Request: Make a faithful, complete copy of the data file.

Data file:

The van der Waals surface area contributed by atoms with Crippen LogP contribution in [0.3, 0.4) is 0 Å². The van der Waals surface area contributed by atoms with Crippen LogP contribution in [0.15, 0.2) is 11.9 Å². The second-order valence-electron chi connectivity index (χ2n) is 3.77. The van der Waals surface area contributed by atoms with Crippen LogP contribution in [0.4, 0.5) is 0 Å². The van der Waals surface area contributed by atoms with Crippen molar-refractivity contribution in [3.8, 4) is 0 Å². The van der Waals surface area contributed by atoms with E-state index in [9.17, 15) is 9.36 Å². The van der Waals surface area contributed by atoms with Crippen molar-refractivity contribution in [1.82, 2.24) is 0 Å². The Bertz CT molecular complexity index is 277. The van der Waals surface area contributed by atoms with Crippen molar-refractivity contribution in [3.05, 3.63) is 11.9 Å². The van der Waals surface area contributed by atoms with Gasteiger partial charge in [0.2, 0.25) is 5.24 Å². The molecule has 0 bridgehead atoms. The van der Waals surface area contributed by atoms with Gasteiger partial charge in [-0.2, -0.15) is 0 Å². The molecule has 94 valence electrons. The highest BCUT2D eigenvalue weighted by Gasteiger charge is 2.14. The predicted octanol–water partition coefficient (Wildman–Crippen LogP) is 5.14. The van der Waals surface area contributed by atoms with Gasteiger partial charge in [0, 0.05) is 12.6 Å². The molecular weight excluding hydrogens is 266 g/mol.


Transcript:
The van der Waals surface area contributed by atoms with Crippen LogP contribution in [0.3, 0.4) is 0 Å². The van der Waals surface area contributed by atoms with Crippen LogP contribution in [0.15, 0.2) is 11.9 Å². The second-order valence-electron chi connectivity index (χ2n) is 3.77. The van der Waals surface area contributed by atoms with Crippen LogP contribution in [0.4, 0.5) is 0 Å². The van der Waals surface area contributed by atoms with Crippen molar-refractivity contribution in [3.8, 4) is 0 Å². The van der Waals surface area contributed by atoms with E-state index in [9.17, 15) is 9.36 Å². The van der Waals surface area contributed by atoms with Crippen molar-refractivity contribution in [1.82, 2.24) is 0 Å². The Bertz CT molecular complexity index is 277. The van der Waals surface area contributed by atoms with Crippen molar-refractivity contribution in [3.05, 3.63) is 11.9 Å². The van der Waals surface area contributed by atoms with Gasteiger partial charge in [0.2, 0.25) is 5.24 Å². The molecule has 0 bridgehead atoms. The van der Waals surface area contributed by atoms with Gasteiger partial charge in [-0.2, -0.15) is 0 Å². The molecule has 94 valence electrons. The highest BCUT2D eigenvalue weighted by Gasteiger charge is 2.14. The predicted octanol–water partition coefficient (Wildman–Crippen LogP) is 5.14. The van der Waals surface area contributed by atoms with Gasteiger partial charge in [0, 0.05) is 12.6 Å². The molecular weight excluding hydrogens is 266 g/mol.